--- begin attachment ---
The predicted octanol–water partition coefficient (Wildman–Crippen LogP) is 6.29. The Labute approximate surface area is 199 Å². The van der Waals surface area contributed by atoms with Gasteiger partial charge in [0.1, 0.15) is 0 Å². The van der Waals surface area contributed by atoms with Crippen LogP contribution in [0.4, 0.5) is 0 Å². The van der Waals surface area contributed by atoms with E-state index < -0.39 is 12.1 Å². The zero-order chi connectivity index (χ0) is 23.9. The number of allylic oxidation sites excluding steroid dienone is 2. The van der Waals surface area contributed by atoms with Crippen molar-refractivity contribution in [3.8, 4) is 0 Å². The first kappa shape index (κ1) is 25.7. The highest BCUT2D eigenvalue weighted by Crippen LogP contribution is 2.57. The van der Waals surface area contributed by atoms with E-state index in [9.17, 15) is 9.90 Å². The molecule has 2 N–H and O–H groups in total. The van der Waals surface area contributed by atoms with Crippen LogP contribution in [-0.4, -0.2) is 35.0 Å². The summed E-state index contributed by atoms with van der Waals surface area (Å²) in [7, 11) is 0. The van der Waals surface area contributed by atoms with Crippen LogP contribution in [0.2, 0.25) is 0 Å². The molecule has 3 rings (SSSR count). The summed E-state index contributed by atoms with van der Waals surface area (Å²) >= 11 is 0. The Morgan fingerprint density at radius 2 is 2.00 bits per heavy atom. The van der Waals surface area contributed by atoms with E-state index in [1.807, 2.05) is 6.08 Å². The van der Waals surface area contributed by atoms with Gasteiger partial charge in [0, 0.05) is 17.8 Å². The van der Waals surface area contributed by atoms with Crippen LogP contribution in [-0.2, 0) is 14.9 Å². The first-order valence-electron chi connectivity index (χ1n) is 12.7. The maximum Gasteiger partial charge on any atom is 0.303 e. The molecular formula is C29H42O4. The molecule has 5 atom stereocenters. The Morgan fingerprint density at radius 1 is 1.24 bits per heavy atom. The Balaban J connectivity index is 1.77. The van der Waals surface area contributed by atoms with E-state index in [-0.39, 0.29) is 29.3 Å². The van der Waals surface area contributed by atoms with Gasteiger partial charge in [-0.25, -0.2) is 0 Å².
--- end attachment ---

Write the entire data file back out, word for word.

The predicted octanol–water partition coefficient (Wildman–Crippen LogP) is 6.29. The Labute approximate surface area is 199 Å². The van der Waals surface area contributed by atoms with Gasteiger partial charge in [0.1, 0.15) is 0 Å². The van der Waals surface area contributed by atoms with Crippen LogP contribution in [0.4, 0.5) is 0 Å². The van der Waals surface area contributed by atoms with E-state index < -0.39 is 12.1 Å². The zero-order chi connectivity index (χ0) is 23.9. The number of allylic oxidation sites excluding steroid dienone is 2. The van der Waals surface area contributed by atoms with Crippen molar-refractivity contribution in [3.8, 4) is 0 Å². The first kappa shape index (κ1) is 25.7. The highest BCUT2D eigenvalue weighted by Crippen LogP contribution is 2.57. The van der Waals surface area contributed by atoms with E-state index in [9.17, 15) is 9.90 Å². The molecule has 2 N–H and O–H groups in total. The van der Waals surface area contributed by atoms with Crippen LogP contribution in [-0.4, -0.2) is 35.0 Å². The summed E-state index contributed by atoms with van der Waals surface area (Å²) in [7, 11) is 0. The van der Waals surface area contributed by atoms with Crippen LogP contribution in [0.2, 0.25) is 0 Å². The molecule has 3 rings (SSSR count). The summed E-state index contributed by atoms with van der Waals surface area (Å²) >= 11 is 0. The Morgan fingerprint density at radius 2 is 2.00 bits per heavy atom. The van der Waals surface area contributed by atoms with E-state index in [1.807, 2.05) is 6.08 Å². The van der Waals surface area contributed by atoms with Gasteiger partial charge in [0, 0.05) is 17.8 Å². The van der Waals surface area contributed by atoms with Crippen LogP contribution in [-0.2, 0) is 14.9 Å². The first-order valence-electron chi connectivity index (χ1n) is 12.7. The maximum Gasteiger partial charge on any atom is 0.303 e. The molecular formula is C29H42O4. The molecule has 5 atom stereocenters. The Morgan fingerprint density at radius 1 is 1.24 bits per heavy atom. The Balaban J connectivity index is 1.77. The van der Waals surface area contributed by atoms with E-state index in [-0.39, 0.29) is 29.3 Å². The van der Waals surface area contributed by atoms with Gasteiger partial charge in [-0.25, -0.2) is 0 Å².